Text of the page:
Circuit Revives 9/11 Claims Against Saudi Arabia

, New York Law Journal

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Plaintiffs seeking to hold the Kingdom of Saudi Arabia and the Saudi High Commission for Relief of Bosnia and Herzegovina liable for the Sept. 11 attacks because of their alleged aid to al Qaida will get a second chance following a decision by the U.S. Court of Appeals for the Second Circuit. Straightening out an inconsistency in its case law on the Foreign Sovereign Immunities Act, the circuit reinstated claims and remanded the case of In re: Terrorist Attacks on Sept. 11, 2001, 12-1318-cv, to Southern District Judge George Daniels (See Profile).

In a 2008 ruling in In re Terrorist Attacks, the circuit held that only the "terrorism exception" to the Foreign Sovereign Immunities Act (FSIA) could lift a foreign state's protection under the act and the application of the act's tort exception was precluded. But the court's holding was overruled three years later by Doe v. Bin Laden, 663 F.3d 64, where the court, after conducting a procedure called a "mini-en banc" (circulating the Bin Laden opinion to the Terrorist Attacks panel and the active members of the court) held the tort exception was available to the plaintiff and that the parties could proceed with jurisdictional discovery.

This led to inconsistent results for similarly situated plaintiffs, Judge Chester Straub (See Profile) wrote Thursday, and put the plaintiffs in In re: Terrorist Attacks in an awkward position.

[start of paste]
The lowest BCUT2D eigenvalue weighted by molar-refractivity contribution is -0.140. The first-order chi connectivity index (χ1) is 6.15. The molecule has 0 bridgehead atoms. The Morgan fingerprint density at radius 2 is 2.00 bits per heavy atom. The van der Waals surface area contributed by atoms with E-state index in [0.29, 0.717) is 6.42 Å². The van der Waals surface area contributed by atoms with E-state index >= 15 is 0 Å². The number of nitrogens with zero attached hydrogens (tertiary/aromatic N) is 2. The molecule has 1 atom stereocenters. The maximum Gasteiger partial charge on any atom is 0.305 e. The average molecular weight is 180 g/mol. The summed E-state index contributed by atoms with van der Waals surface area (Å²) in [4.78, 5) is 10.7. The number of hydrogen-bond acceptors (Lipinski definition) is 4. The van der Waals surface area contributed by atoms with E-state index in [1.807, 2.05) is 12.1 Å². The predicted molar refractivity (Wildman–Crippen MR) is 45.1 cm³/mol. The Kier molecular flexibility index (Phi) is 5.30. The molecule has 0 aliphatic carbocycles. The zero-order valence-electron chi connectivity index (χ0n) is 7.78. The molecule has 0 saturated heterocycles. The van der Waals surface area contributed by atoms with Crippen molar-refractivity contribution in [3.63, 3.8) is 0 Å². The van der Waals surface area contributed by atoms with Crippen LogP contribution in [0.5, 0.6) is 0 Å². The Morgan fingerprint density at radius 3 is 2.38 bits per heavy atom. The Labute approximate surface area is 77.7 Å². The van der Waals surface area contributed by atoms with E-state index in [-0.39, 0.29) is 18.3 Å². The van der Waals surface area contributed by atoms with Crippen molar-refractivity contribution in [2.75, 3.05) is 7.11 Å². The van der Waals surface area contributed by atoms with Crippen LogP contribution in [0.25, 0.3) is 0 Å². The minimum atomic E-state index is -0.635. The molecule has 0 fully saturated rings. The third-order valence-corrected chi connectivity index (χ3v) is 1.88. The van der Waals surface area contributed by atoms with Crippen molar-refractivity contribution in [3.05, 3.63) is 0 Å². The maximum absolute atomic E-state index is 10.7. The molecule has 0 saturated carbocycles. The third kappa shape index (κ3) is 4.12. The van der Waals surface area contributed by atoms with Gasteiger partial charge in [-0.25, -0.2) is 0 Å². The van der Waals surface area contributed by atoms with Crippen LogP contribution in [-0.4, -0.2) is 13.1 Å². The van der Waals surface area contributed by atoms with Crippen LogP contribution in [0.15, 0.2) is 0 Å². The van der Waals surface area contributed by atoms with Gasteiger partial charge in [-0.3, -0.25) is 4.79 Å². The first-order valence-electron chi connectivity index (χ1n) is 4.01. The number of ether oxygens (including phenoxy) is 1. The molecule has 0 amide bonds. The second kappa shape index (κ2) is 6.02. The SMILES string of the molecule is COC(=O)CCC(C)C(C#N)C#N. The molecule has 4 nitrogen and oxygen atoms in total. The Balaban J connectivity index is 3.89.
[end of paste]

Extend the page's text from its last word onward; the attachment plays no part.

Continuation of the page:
Daniels had ruled the plaintiffs' claims fell under the "discretionary function limitation" to the tort exception and dismissed claims against the Kingdom and the Commission. He then denied the plaintiffs' motion under Federal Rule of Civil Procedure 60(b)(6), which allows a district court to relieve a party from a final judgment for "any…reason that justifies relief," and he did so, Straub said, without recognizing "the plaintiffs' inability to seek review of the discretionary function limitation issue."

This, the circuit said Thursday was in error, with Straub writing "the circumstances of this case are extraordinary" and the court was ordering Daniels to grant relief under Rule 60(b).

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